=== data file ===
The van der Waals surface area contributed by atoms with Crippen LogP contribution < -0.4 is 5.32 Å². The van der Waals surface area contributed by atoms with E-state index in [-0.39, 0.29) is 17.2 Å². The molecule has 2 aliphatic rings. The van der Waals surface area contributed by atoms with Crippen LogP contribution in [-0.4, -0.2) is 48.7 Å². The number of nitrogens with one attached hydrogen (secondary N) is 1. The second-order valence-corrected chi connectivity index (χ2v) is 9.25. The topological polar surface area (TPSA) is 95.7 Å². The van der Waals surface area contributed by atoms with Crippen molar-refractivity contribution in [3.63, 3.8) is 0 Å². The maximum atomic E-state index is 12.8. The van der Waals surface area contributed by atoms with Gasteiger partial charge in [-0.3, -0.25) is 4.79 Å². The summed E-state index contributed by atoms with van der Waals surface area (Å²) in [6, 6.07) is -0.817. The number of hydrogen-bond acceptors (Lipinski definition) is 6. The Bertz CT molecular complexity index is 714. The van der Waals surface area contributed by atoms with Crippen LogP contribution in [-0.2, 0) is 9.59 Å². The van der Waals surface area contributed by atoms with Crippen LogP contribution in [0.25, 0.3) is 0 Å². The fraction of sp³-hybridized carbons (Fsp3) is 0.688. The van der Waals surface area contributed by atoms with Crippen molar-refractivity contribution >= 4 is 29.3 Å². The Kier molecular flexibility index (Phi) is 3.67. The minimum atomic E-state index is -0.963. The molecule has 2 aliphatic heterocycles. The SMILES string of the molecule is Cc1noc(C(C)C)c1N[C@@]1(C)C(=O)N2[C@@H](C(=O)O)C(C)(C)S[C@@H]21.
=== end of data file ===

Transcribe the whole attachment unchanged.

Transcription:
The van der Waals surface area contributed by atoms with Crippen LogP contribution < -0.4 is 5.32 Å². The van der Waals surface area contributed by atoms with E-state index in [-0.39, 0.29) is 17.2 Å². The molecule has 2 aliphatic rings. The van der Waals surface area contributed by atoms with Crippen LogP contribution in [-0.4, -0.2) is 48.7 Å². The number of nitrogens with one attached hydrogen (secondary N) is 1. The second-order valence-corrected chi connectivity index (χ2v) is 9.25. The topological polar surface area (TPSA) is 95.7 Å². The van der Waals surface area contributed by atoms with Crippen molar-refractivity contribution in [3.63, 3.8) is 0 Å². The maximum atomic E-state index is 12.8. The van der Waals surface area contributed by atoms with Gasteiger partial charge in [-0.3, -0.25) is 4.79 Å². The summed E-state index contributed by atoms with van der Waals surface area (Å²) in [6, 6.07) is -0.817. The number of hydrogen-bond acceptors (Lipinski definition) is 6. The Bertz CT molecular complexity index is 714. The van der Waals surface area contributed by atoms with Crippen LogP contribution in [-0.2, 0) is 9.59 Å². The van der Waals surface area contributed by atoms with Crippen LogP contribution in [0.25, 0.3) is 0 Å². The fraction of sp³-hybridized carbons (Fsp3) is 0.688. The van der Waals surface area contributed by atoms with Crippen molar-refractivity contribution >= 4 is 29.3 Å². The Kier molecular flexibility index (Phi) is 3.67. The minimum atomic E-state index is -0.963. The molecule has 2 aliphatic heterocycles. The SMILES string of the molecule is Cc1noc(C(C)C)c1N[C@@]1(C)C(=O)N2[C@@H](C(=O)O)C(C)(C)S[C@@H]21.